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Four Quick Lessons About Customer Service I've Learned From the Frontlines

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I didn't plan on getting into the service business, but I was pushed into it because I made a WordPress plug-in. Like many of you, I've had my fill of bad service, especially from software companies who often seem to disappear after they've sold or given you something. You might contact them on Twitter (as I have when I have a problem). Some companies actually respond, but many others are still languishing in my Twitter feed.

So, what does it really take to give good service? I could talk about principles and such but thought instead I'd relate what I've learned myself.

First, let me give you some background to the lessons.

I created a WordPress plug-in to solve a real problem of taking a large number of RSS feeds and make them show on a site in a nice way. The more people found out about my plug-in, the more emails I received (many about bugs and such, and eventually about new features). At this point, more than 26,000 people have downloaded the plug-in, so service needs have started to kick in.

Now, let's be clear. I have other things to do besides spending my time doing customer support, so I'm telling you things from the perspective of someone who doesn't do this for a living.

In the process of reacting to users, I've learned the following.

1. People Love Folks Getting Back to Them Quickly


Your customers will be so happy just to know someone responded to their inquiry. The response doesn't need to be a whole dissertation, just an acknowledgement that someone is home. In our online world, people have become accustomed to sending requests into the ether, but it's actually very easy to respond. I respond on my desktop email and my iPhone when I'm away. I also use a discussion board where people ask questions (and I'm notified by email).

I make it a point to respond immediately. Often, I just say I'll get back to them soon about their problem. I can't tell you how often people come back with a sincere "thank you" because I responded quickly.

Here are three typical responses after I get back to customers.


  • "Wow! Thanks for the fast reply!"


  • "Thanks, Allen, for the quick response."


  • "Thanks for your swift reply!"


So, you probably think I solved all of their problems. Well, read on.

2. Show Them; Don't Tell Them


Nowadays, it's easier to show people what to do rather than write folks a long email explaining how to do something. I use Jing and make small movies (60 seconds or less) of how to do stuff. Then when someone asks me how to do something, instead of writing out a long email (well, I use TextExpander to make even that easy), I send them a short movie.

People love this. Here's a response I got today: "So... I did what you said and the short video was AWESOME."

What short movies can you make that would answer any of the typical problems your customers face?

3. You Don't Have to Fix Every Problem... but You Can Try


Remember that people may want you to fix a problem they're having with your product, but just trying to solve the problem will go a long way. I can't do what all my users want, but I can sure think about it, explain why I may not do it, etc.---and that is what's important.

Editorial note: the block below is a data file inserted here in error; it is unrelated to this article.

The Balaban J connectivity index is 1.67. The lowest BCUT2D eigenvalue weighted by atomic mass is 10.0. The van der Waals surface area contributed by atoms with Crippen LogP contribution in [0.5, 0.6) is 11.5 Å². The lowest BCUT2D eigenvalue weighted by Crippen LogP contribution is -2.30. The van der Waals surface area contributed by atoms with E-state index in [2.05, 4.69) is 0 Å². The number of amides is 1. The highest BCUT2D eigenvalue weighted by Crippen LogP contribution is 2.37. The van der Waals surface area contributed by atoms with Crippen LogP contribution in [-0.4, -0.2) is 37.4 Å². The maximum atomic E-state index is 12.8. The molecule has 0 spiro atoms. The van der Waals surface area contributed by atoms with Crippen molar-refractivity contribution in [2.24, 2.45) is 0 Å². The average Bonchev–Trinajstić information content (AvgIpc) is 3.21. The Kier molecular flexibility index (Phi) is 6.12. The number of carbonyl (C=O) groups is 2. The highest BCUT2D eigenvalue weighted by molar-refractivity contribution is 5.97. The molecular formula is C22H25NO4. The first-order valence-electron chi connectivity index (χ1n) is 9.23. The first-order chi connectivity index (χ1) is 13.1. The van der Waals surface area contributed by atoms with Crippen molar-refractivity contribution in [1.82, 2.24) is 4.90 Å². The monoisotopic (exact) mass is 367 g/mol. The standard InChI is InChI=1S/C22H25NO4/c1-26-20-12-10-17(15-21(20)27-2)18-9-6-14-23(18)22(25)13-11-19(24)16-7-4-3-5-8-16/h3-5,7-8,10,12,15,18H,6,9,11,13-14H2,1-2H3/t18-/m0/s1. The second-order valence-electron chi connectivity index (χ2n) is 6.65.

Now, did I solve the problems of those people who wrote such glowing remarks above ?I did not. (In fact, I could not solve two of the four problems.) But people just love it that I respond quickly and that I tried.

4. Create a FAQ Page


It doesn't take long to figure out that most customers ask the same question. If you have a vibrant community, you could, of course, just encourage people to answer each other's questions.

What I've done is simply notice when I get the same question asked again, and then I immediately turn that into an FAQ and push users to those FAQs. You can see my attempt here. That appears to solve many service problems and empowers people to solve their own problems.

I think every company can do great service, but my sense is that a company can get caught up in complicated systems, protocols, business models, and other things that make many users feel lost. In this world, it's easy to stand out by doing a few things right.

I leave with a comment I just got from someone while I'm writing this...

"Fell in love with this plug-in right away, ran into a little snag regarding related to mobile devices, and got unbelievable support from Allen. The support was BY FAR the best ever!"

The total time it took me to satisfy that user was just a few minutes. But those comments going in the review section on the WordPress site is priceless.

So, what lessons have you learned about providing great service? Are there any technologies you can share to others to make this easy?





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Allen Weiss is the founder and publisher of MarketingProfs.com. He can be reached at amw@marketingprofs.com.

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Comments

  • by Esther Weiss Wed Dec 12, 2012 via blog

    Great article, don't know what you were talking about, but liked it. Just kidding. The article itself I understood, it's the plugin part.

  • by Steve Byrne Fri Dec 14, 2012 via blog

    Very useful post Allen. Having spent decades talking with the clients of law firms, I can confirm a quick reply is the exception, and is very much appreciated by the clients.

  • by Allen Weiss Fri Dec 14, 2012 via blog

    Thanks Steve

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